Japanese researcher has used thousands of strands of spider silk to create a whole set of strings for a violin. The strings of the web, as experts note, emit more "soft and deep voice" compared to traditional forest made of animal gut or steel strings. This may be due to the method of twisting the strands forming the "dense structure" that leaves practically no space between the threads. Work to create strings of spider silk will be described in detail in the next issue of the journal Physical Review Letters.
Shigeyoshi Osaki (Shigeyoshi Osaki) from the Medical University of Nara (Nara Medical University) in Japan interested in the mechanical properties of spider silk for many years. In particular, he studied the silk "dragline" by which spiders can easily be kept in limbo by defining the degree of its strength in a paper published in the 2007 edition of Polymer Journal.
Dr. Osaka perfected techniques to get a large number of silk threads of a spider web spiders bred in captivity, and now turned his attention to the possibility of using this wonderful material.
"Creating strings for musical instruments such as, for example, the violin has been the subject of many scientific studies" - writes Osaka. "However, some details of the work remained unclear, as most of the musicians were more interested in the structure of the violin body, not the properties of strings."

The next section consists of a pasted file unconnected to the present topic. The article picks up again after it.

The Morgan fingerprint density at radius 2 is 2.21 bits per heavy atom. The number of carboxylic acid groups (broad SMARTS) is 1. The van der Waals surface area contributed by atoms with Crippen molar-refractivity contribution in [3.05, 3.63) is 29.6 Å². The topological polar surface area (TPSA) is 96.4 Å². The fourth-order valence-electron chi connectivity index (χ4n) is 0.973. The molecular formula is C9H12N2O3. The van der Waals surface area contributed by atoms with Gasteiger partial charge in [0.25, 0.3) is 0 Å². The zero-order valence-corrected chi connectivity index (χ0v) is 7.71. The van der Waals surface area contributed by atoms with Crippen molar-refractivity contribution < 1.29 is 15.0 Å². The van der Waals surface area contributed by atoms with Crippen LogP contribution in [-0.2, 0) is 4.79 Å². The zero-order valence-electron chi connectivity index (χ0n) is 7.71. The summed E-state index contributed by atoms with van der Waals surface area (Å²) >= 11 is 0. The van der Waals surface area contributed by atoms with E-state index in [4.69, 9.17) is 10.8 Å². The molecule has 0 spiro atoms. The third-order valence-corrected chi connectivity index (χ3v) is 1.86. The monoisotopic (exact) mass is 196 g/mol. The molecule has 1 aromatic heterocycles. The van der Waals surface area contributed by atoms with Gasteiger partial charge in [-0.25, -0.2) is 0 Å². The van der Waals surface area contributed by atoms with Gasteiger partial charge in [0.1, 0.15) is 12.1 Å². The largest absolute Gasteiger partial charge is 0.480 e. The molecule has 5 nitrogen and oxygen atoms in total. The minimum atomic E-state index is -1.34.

Dr Osaki used 300 female spider Nephila maculata - a kind of "golden Web Spiders", which are famous for its very large and complex web of the world, for the production of silk. Provided for the creation of each string torsional researcher about 3000-5000 individual strands of silk in one direction, to thereby form a beam. Next, three of these bundles twisted together in the opposite direction produced string. Then the doctor Osaka determine their strength and vulnerability to rupture, which is the main indicator for any violinist who wants to avoid a situation where a string on the instrument breaks right at the time of the concert.
The strings are made of spider silk have been less robust than traditional ones, but seldom-used wood from the gut of animals, but more durable than the string, made on the basis of nylon and coated with aluminum.
Additional analysis, in which the electron microscope was used showed that while the strings themselves were perfectly round in cross-section filaments are compressed in a number of different forms, allowing them to stay close to each other without leaving the slightest empty space.
Dr. Osaka stressed that this is the main characteristic of the strings, which gives them incredible strength, durability and unique flavor of sound. "Some professional violinists argue that the spider thread ... publish preferred timbre, capable of creating new music" - said Dr. Osaka. "Strings for violin are another example of the practical application of spider silk as a high quality product, but also a tool for creating a distinctive type of timbre for both musicians and for music lovers all over the world."